Olive Ridley Turtles in Danger in Odisha

Odisha has been witnessing the deaths of the Olive Ridley turtles on the eastern coastline due to the continuous movements of trawlers and fishing boats in the prohibited regions. 

On the other hand, the state is celebrating and preparing for the Hockey World Cup as the host for the second time in a row, the mascot ‘Olly’, the Olive Ridley Sea Turtle, is in a hazardous condition, which is a matter of serious concern for all.

Olly has captured the interest and imagination of residents of the state over the years. It has long been a kid’s favorite.

This rare species of sea turtle is known for its annual mass nesting and gathering in their thousands on the coastline of Odisha during the rise in temperature on the Rushikulya river.

But whatever the reason for this situation, the ‘Olly’ is on the edge of declining and need to be seriously taken.

Other than the Rushikulya river, there are other 2 sites recorded for mass nesting of the Olive Ridley turtles in India’s Gahirmatha and Devi river mouths.

Odisha presently has two active mass nesting locations because the Devi region has sadly not seen any mass nesting for more than ten years.

Odisha has an east coastline of 480km. Four species of sea turtles have been recorded from this area: Olive Ridley, Hawksbill, Green, and Leatherback. But among these four species, only Olive Ridley has been reportedly seen nesting in the region. 

Inpending Crisis

Nothing seems to be in order in the state to safeguard Olive Ridley turtles, even with the creation of regulations and ongoing awareness initiatives. According to authorities, the renowned Gahirmatha marine sanctuary, which is known as the nursery of the endangered species, is experiencing an increase in Olive Ridley turtle deaths.

Members of Voluntary outfits found 20 turtles dead at the marine sanctuary and then buried them. As per the experts, the reason for the deaths of these turtles is found to be the continuous movements of the trawlers and fishing boats in prohibited regions.

Key Reasons

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These turtles when coming to shore while swimming for mating are being hit by these trawlers and fishing boats causing their deaths. As a result to that, the marine sanctuary has turned into a cemetery for the turtles.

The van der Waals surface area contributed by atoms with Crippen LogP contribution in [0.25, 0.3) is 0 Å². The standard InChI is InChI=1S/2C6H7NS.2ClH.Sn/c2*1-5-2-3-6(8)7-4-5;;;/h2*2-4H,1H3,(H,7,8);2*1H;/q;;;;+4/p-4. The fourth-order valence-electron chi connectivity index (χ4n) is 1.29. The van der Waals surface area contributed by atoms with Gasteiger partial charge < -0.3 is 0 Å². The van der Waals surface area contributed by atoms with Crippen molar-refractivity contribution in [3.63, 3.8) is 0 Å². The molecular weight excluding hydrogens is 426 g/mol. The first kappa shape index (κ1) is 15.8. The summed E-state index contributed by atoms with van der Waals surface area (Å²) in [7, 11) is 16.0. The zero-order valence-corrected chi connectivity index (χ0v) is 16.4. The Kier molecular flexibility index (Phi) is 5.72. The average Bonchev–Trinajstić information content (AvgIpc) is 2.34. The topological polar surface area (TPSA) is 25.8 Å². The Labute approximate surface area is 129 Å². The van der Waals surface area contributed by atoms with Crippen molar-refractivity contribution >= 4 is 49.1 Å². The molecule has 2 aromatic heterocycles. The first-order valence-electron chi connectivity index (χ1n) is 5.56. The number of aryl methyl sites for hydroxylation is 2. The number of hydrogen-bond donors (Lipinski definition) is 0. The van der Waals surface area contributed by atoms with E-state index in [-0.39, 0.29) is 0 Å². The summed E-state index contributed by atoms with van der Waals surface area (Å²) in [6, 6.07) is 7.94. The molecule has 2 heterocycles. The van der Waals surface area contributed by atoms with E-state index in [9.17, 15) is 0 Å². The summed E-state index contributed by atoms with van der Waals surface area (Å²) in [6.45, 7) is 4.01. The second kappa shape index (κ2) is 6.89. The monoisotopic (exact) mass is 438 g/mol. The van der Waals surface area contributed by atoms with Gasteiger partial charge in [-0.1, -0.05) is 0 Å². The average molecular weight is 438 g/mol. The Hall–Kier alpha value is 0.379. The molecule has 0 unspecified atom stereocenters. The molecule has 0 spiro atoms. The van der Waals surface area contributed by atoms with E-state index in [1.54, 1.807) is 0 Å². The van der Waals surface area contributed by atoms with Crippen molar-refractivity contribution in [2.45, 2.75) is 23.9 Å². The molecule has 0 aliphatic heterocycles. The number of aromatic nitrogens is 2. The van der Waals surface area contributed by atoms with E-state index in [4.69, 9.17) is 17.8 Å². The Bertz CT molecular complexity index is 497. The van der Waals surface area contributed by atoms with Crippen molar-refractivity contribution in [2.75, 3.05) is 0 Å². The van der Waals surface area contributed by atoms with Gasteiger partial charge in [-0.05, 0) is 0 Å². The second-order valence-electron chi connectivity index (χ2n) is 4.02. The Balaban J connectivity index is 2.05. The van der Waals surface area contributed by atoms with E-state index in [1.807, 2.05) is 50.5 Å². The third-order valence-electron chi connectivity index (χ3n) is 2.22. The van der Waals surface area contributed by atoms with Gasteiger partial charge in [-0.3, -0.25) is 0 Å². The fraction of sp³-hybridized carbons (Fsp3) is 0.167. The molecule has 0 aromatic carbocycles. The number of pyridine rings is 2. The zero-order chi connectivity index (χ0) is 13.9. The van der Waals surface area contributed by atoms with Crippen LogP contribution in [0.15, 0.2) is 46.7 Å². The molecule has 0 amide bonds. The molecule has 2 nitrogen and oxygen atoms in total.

The Devi, Dhamra, and Rushikulya river mouths have all been subject to a 20-kilometer fishing prohibition by the Forest department.

Steps taken by the Government

Numerous groups, including the Forest Department, have been actively engaged in the study and conservation of sea turtles in the area since the discovery of this phenomenon.

The Odisha government selected the turtle as the mascot and gave it the name “Olly” for the previous edition as well as the upcoming FIH Men’s Hockey World Cup, in a bid to popularise the Olive Ridley turtles. However, it appears that the government has little interest in putting laws in place to safeguard the turtles in real.

At least 32 fishermen were detained by forest personnel for trespassing into the forbidden Gahirmatha Marine Sanctuary, which is off-limits to fishers. The arrested fisherman are village inhabitants from the districts of Kendrapara, Bhadrak, Balasore, and Jagatsinghpur.

They were detained in accordance with provisions of the Orissa Marine Fishing Regulation Act of 1982 and the Wildlife Protection Act of 1972, respectively.

Sea fishing is prohibited on Odisha’s whole coastline and marine sanctuary area from November to May every year in view of the annual mass nesting of the endangered Olive Ridley turtles in Gahirmatha.

History of Olive Ridley Turtles

Since January 2021, at least 800 Olive Ridley sea turtles have perished and their remains have washed up on Odisha beaches. The distance from Silali to Nasi beach is 30 kilometers along the Gahirmatha marine sanctuary and its surrounding areas.

Turtles perish when they become entangled in fishing nets. According to environmentalist and secretary of the Gahirmatha Marine Turtles and Mangrove Conservation Society Hemant Rout, many dead turtles had injuries that suggested they may have been caught in a trawl or gill net.

The Odisha Marine Fishing Regulation Act of 1982 states that trawlers must fish more than five kilometers from the coast. In the Gahirmatha marine sanctuary, they are permitted to fish up to 20 kilometers inland. But they fish close to the coast in violation of the law. As a result, turtles get trapped in trawl nets and perish.

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